- Banana

Banana Banana

Banana Lace Wing Bug

Insect

Stephanitis typica


In a Nutshell

  • Tiny, white chlorotic spots on upper leaf side.
  • Dark extract on lower leaf side.
  • Yellowing and withering of leaves.
  • Adults are yellowish to whitish with translucent, fringed lace-like wings.

Symptoms

The infestation is visible on the leaves, even from a distance. The adults and nymphs are located on the lower leaf side, where they live in colonies and feed on the leaves. Most commonly, the insects feed on the leaf sap around the middle vein. The feeding damage appears as tiny white, chlorotic spots on the upper leaf side. Dark insect secretions are left on the lower leaf surface. The colonized areas turn yellow to brown over time and dry out. Trees have a stunted growth and look sickly.

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Hosts

Trigger

The adults are yellow to whitish and about 4 mm in size with translucent, fringed lace-like wings. The female beetle lays about 30 eggs on the lower leaf side. After about 12 days the yellow nymphs hatch. This development stage lasts for about 13 days. Currently, there is no detailed information available regarding yield losses due to banana lace wing bug infestation. Until now, there are no reports about serious damage on banana plants caused by the pest.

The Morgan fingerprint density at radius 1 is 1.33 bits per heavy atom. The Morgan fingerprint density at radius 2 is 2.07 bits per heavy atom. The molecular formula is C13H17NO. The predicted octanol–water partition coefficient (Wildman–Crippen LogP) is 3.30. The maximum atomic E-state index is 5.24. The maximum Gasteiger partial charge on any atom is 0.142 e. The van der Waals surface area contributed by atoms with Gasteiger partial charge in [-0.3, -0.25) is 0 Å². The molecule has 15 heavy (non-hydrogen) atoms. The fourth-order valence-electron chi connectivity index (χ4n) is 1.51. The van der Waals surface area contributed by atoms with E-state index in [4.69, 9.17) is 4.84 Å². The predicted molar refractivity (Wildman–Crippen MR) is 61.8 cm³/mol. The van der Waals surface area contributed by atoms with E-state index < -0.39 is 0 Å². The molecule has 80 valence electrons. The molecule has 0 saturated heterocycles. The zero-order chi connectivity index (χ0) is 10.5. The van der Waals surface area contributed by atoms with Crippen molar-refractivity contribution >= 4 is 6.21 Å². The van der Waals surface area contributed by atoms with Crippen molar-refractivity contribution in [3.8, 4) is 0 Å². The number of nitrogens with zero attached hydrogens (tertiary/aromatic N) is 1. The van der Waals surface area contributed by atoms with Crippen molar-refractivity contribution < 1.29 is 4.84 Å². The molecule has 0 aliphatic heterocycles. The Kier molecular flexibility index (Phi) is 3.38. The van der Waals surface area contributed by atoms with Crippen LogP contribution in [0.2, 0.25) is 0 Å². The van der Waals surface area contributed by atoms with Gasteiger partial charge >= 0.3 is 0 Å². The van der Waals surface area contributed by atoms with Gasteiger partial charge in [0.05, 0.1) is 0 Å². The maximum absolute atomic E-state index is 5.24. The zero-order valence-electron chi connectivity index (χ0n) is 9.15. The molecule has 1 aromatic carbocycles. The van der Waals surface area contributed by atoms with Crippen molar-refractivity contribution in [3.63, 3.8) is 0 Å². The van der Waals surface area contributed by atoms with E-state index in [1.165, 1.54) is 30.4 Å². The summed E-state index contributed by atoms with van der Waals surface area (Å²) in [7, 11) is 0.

Organic Control

Predatory insect species such as Stethoconus praefectus may reduce the infestation if used in an integrated approach. An emulsion of neem oil and garlic (2%) can be used as foliar spray applications to control the infestation.

Chemical Control

Always consider an integrated approach with preventive measures together with biological treatments. The use of insecticides is the most common way of fighting this disease. Products containing dimethoate can be used as foliar spray applications. These should be applied so the lower surface of the leaves is covered with product.

Preventive Measures

  • Plant tolerant or resistant varieties if available.
  • Check your plants or fields regularly for any sign of the pest.
  • Handpick and destroy the first infested outer whorl of leaves in the field to curb the progression of the infestation.

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